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Do you know how to calculate annual leave if an employee changes working hours through the year?

Annual leave runs from and to specific dates in a Companies holiday year. Everyone is given a holiday entitlement within their Contract of Employment. If however you have a worker who changes their hours throughout the year, would you know how to calculate the change in their entitlement?

In a recent case Greenfield v The Care Bureau Ltd. Ms Greenfield had been issued with a Contract of Employment in which it stated her hours of work would vary each week.

For the first part of the year she worked one day each week. In this period she took seven days holiday and her Employer advised her annual leave entitlement for the year had now been used up. Ms Greenfields hours of work then increased for the second part of the year and when she had a holiday request for a further week in the second part of the year, this was denied due to her holidays being used up. Her employment came to an end towards the end of the same year and at this point she claimed that her new working hours should in fact have been used to calculate that year’s entitlement.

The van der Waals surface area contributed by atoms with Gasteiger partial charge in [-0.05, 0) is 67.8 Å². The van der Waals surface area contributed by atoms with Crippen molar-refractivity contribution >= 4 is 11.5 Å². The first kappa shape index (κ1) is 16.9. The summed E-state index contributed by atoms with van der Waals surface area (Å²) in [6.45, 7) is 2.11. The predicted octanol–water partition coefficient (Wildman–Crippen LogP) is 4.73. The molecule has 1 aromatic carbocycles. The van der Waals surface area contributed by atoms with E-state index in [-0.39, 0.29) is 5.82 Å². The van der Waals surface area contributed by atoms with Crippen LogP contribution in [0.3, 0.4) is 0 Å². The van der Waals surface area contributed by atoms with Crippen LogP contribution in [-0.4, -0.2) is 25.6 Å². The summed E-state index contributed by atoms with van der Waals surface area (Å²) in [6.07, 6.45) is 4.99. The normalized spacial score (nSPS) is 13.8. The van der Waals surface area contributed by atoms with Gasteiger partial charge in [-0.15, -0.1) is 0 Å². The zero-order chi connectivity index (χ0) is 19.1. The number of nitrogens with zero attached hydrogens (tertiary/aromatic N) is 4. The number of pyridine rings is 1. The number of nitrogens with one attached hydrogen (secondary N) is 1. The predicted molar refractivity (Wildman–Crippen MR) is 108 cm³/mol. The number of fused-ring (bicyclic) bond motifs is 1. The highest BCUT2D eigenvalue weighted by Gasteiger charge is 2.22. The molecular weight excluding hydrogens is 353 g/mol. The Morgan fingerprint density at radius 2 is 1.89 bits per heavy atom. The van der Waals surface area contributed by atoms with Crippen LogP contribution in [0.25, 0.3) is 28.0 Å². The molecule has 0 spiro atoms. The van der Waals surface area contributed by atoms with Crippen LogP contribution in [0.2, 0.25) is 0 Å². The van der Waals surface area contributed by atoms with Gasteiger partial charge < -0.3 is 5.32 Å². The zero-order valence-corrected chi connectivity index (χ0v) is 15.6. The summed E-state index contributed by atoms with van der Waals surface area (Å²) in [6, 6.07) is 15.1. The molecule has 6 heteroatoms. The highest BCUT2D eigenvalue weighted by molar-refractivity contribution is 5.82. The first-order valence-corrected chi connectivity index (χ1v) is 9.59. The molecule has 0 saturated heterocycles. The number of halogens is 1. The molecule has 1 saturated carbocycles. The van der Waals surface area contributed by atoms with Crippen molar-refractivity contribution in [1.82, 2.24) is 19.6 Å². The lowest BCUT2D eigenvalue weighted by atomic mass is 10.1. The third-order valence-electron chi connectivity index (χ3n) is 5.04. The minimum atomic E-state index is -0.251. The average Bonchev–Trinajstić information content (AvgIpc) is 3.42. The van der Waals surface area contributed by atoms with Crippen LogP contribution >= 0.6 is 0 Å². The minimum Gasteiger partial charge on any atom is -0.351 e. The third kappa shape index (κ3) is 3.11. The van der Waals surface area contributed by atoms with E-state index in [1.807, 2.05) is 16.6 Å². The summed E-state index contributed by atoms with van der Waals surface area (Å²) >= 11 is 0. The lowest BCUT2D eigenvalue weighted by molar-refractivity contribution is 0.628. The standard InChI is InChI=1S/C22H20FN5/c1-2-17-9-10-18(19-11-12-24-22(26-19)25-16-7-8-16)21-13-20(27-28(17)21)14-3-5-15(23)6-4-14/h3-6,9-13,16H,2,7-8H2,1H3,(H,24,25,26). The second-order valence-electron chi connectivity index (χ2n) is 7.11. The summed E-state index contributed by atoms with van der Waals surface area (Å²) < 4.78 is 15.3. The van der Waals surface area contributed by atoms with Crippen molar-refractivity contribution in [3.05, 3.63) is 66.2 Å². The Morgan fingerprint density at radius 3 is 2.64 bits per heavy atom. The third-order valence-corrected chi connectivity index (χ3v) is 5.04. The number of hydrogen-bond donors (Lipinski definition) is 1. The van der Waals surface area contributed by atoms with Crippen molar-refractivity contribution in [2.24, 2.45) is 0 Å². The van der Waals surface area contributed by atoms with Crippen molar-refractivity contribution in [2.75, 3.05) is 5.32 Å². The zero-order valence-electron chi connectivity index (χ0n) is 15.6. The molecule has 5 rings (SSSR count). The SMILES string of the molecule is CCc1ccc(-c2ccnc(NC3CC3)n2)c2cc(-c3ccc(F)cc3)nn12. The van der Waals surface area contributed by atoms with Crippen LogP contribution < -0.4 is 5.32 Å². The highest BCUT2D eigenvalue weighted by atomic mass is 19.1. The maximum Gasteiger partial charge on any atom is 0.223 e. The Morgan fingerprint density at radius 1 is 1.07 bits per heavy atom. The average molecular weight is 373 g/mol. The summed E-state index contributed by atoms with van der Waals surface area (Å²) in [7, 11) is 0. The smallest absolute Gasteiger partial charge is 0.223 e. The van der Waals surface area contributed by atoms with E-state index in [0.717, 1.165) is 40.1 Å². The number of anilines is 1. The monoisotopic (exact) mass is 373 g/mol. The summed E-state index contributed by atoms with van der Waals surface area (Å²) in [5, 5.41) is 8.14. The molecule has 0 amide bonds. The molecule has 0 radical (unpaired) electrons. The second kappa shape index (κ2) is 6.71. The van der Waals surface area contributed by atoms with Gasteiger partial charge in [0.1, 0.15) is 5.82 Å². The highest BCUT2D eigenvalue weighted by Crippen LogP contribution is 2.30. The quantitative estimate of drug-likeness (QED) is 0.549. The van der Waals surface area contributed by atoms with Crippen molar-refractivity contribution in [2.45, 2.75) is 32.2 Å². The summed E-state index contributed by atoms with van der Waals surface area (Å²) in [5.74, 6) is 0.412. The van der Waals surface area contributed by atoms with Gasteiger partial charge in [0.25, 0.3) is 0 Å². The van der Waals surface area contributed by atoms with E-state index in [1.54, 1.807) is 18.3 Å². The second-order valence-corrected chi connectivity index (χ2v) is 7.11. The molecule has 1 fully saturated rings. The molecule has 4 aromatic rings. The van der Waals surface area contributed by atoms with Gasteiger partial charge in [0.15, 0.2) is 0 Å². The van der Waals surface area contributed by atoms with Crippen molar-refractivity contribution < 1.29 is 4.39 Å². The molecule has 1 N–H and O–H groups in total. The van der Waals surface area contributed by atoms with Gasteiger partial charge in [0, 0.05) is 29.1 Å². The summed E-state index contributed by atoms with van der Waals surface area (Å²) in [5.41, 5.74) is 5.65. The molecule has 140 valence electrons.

The European Court of Justice rejected Ms Greenfield’s claim and said The Care Bureau Ltd had calculated the leave correct at the time. The leave for the first half of the year would not have to be looked at to calculate the second half of the year where working hours were increased. At the point Ms Greenfields working hours were increased going forward The Care Bureau Ltd should recalculate her entitlement to reflect her increase in hours.

For an employer this means that where an employee works different working patterns, the annual leave entitlement has to be calculated separately for each period within the holiday year and should reflect the days and hours worked. When the time comes that an employee’s days or hours are increased and you require to recalculate annual leave entitlement you may find they have used all their entitlement for that period before the increase. If this is the case, you will have to do a recalculation for going forward. This could mean the employee is entitled to more leave.

Calculating annual leave for your workers is not always simple. If you find you are struggling with this or would like advice on the subject, please contact Solve.